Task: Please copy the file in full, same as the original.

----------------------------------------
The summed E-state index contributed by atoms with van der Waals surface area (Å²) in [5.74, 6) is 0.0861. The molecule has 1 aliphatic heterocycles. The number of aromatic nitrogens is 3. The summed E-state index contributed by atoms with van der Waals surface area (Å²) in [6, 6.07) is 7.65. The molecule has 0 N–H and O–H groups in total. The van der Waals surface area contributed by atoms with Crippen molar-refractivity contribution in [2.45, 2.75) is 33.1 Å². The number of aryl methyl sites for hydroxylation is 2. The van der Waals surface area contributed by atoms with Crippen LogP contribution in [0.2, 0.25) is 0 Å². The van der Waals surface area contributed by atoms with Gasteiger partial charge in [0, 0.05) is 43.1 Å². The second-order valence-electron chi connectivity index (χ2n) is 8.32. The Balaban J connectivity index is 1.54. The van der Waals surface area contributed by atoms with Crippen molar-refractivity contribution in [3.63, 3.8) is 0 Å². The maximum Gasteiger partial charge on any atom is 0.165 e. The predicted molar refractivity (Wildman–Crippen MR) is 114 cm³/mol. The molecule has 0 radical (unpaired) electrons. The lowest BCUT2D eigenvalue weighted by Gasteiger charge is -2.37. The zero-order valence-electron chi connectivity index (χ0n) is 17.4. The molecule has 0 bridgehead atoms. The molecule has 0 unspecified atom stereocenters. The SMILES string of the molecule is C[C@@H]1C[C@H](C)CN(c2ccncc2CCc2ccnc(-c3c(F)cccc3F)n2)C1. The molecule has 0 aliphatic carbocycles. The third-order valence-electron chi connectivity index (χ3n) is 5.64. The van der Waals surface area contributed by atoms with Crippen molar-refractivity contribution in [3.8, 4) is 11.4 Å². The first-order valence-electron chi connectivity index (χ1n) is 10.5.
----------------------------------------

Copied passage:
The summed E-state index contributed by atoms with van der Waals surface area (Å²) in [5.74, 6) is 0.0861. The molecule has 1 aliphatic heterocycles. The number of aromatic nitrogens is 3. The summed E-state index contributed by atoms with van der Waals surface area (Å²) in [6, 6.07) is 7.65. The molecule has 0 N–H and O–H groups in total. The van der Waals surface area contributed by atoms with Crippen molar-refractivity contribution in [2.45, 2.75) is 33.1 Å². The number of aryl methyl sites for hydroxylation is 2. The van der Waals surface area contributed by atoms with Crippen LogP contribution in [0.2, 0.25) is 0 Å². The van der Waals surface area contributed by atoms with Gasteiger partial charge in [0, 0.05) is 43.1 Å². The second-order valence-electron chi connectivity index (χ2n) is 8.32. The Balaban J connectivity index is 1.54. The van der Waals surface area contributed by atoms with Crippen molar-refractivity contribution in [3.63, 3.8) is 0 Å². The maximum Gasteiger partial charge on any atom is 0.165 e. The predicted molar refractivity (Wildman–Crippen MR) is 114 cm³/mol. The molecule has 0 radical (unpaired) electrons. The lowest BCUT2D eigenvalue weighted by Gasteiger charge is -2.37. The zero-order valence-electron chi connectivity index (χ0n) is 17.4. The molecule has 0 bridgehead atoms. The molecule has 0 unspecified atom stereocenters. The SMILES string of the molecule is C[C@@H]1C[C@H](C)CN(c2ccncc2CCc2ccnc(-c3c(F)cccc3F)n2)C1. The molecule has 0 aliphatic carbocycles. The third-order valence-electron chi connectivity index (χ3n) is 5.64. The van der Waals surface area contributed by atoms with Crippen molar-refractivity contribution in [3.8, 4) is 11.4 Å². The first-order valence-electron chi connectivity index (χ1n) is 10.5.